The dose makes the poison. This common expression refers to the fact that even healthy things can be harmful when consumed incorrectly. You can die from drinking too much water or get sick or overeating kale.
Caffeine is no exception, and the right amount provides numerous proven health benefits. But take too much, and you’ll find yourself anxious, jittery, or worse.
Use this handy caffeine calculator to determine your ideal caffeine intake and how much of your favorite brew you should consume to stay safe.
Home Grounds’ Caffeine Intake Calculator
The FDA recommends no more than 400 mg of caffeine daily for a healthy adult. Still, the precise number will vary with age, gender, body weight, and genetics. While we can’t account for inherited caffeine sensitivity, this caffeine daily limit calculator offers a good idea of how much of your favorite style of coffee is healthy for you.
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What is Caffeine?
Caffeine is a stimulant that acts on the central nervous system. It occurs naturally in tea, coffee, cacao, and other plants. Or it can be prepared synthetically and added to products like caffeine pills, caffeinated sodas, and energy drinks.
Learn more in this informative video from beloved coffee expert James Hoffmann:
Caffeine Health Benefits
Caffeine offers numerous health benefits when consumed appropriately, especially when you drink coffee. According to the Harvard School of Public Health, coffee has many other nutrients that work symbiotically with caffeine to promote overall health.
Consumption of 3 to 5 standard cups of coffee daily has been consistently associated with a reduced risk of several chronic diseases.
Caffeine’s main impact is on your brain. It boosts energy by blocking the neurotransmitter adenosine, which is responsible for making you feel sleepy. Studies have also shown that it can improve focus and mood and protect against brain diseases like Alzheimer’s and Parkinson’s (1).
Outside the brain, caffeine has been shown to boost metabolism, protect against heart disease and diabetes, improve athletic performance, and reduce the risk of liver damage, among other possible benefits. Talk about a miracle drug – in the right dose, that is.
Caffeine overdose to the point of illness or death is very rare. If you exceed our caffeine counter’s recommended dose, you might notice mildly unpleasant symptoms like anxiety, restlessness, and trouble sleeping. Go further over the limit, and you could suffer from migraines, an irregular heartbeat, or increased blood pressure. At very high doses, vomiting, abdominal pain, and seizures are possible.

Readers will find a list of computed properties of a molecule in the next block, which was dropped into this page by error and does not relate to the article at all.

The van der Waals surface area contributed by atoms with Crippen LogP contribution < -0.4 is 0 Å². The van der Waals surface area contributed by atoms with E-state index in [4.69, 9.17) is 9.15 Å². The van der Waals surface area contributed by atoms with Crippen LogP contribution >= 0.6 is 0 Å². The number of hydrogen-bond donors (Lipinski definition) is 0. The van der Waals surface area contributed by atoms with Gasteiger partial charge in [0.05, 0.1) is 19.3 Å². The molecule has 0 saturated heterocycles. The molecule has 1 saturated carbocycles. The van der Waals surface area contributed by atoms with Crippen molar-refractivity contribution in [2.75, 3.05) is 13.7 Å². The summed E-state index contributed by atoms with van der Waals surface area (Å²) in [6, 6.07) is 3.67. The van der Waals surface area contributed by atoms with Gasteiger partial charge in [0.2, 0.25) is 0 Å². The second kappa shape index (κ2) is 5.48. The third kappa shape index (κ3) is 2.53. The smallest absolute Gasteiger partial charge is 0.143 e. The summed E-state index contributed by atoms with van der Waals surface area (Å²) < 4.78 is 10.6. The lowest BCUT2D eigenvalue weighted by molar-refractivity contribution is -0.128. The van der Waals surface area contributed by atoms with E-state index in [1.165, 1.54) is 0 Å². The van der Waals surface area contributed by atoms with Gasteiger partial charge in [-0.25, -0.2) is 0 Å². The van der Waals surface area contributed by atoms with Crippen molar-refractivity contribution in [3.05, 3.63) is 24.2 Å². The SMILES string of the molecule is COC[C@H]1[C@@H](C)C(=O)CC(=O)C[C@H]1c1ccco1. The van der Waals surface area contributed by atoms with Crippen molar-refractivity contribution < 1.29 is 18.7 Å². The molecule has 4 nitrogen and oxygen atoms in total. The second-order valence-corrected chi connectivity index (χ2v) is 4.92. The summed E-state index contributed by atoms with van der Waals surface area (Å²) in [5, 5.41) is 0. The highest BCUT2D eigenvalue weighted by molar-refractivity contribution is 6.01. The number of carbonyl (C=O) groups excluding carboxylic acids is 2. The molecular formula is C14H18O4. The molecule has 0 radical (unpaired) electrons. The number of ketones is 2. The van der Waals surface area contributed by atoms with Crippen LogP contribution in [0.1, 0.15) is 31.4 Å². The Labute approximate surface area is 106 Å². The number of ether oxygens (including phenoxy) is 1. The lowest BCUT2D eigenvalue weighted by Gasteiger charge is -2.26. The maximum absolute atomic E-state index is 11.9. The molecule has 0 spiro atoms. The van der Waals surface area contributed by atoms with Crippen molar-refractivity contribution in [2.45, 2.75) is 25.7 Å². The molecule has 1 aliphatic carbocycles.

Death By Caffeine
Caffeine overdose is usually the result of caffeine pills or amped-up energy drinks.
For example, there’s the case of 29-year-old personal trainer Tom Mansfield, who died after accidentally consuming caffeine powder equivalent to 200 cups of coffee (3).
Knowing your daily caffeine limit and the amount of coffee it takes to get there is essential, and this caffeine calculator makes it easy. Caffeine is a powerful force for good in your body when consumed correctly, but take too much, and you’ll experience jittery discomfort.
If you found this calculator useful, share it with your coffee and tea-loving friends to reap the health benefits of proper caffeine consumption together.
What is the pregnancy caffeine limit?
The pregnancy caffeine limit is 200 mg daily, about half the standard guideline. In the past, pregnant women were advised to avoid caffeine altogether because it can cross the placenta. But more recent research has shown that moderate amounts are safe.
How long does it take for caffeine to wear off?
It takes up to 10 hours for caffeine to wear off – i.e., completely clear your bloodstream. However, in only six hours, 50% of the caffeine consumed will be metabolized, at which point only those sensitive to caffeine will still feel its effects.
What coffee style has the most caffeine?
The coffee style with the most caffeine is espresso, which has 60 – 80 mg per ounce. However, espresso is typically consumed in small volumes, no more than 3 ounces at a time. 16-ounce drip coffee or cold brew can easily have more caffeine than a double shot.
- Petre, A. (2020, June 3). What Is Caffeine, and Is It Good or Bad for Health? Retrieved from https://www.healthline.com/nutrition/what-is-caffeine
- Jones, A.W. (2017, February). Review of Caffeine-Related Fatalities along with Postmortem Blood Concentrations in 51 Poisoning Deaths. Journal of Analytical Toxicology. 41(3). Retrieved from https://www.researchgate.net/publication/315611897_Review_of_Caffeine-Related_Fatalities_along_with_Postmortem_Blood_Concentrations_in_51_Poisoning_Deaths
- Rettner, R. (2022, March 4). Man dies from caffeine overdose after drinking equivalent of 200 cups of coffee. Retrieved from https://www.livescience.com/caffeine-overdose-200-cups-of-coffee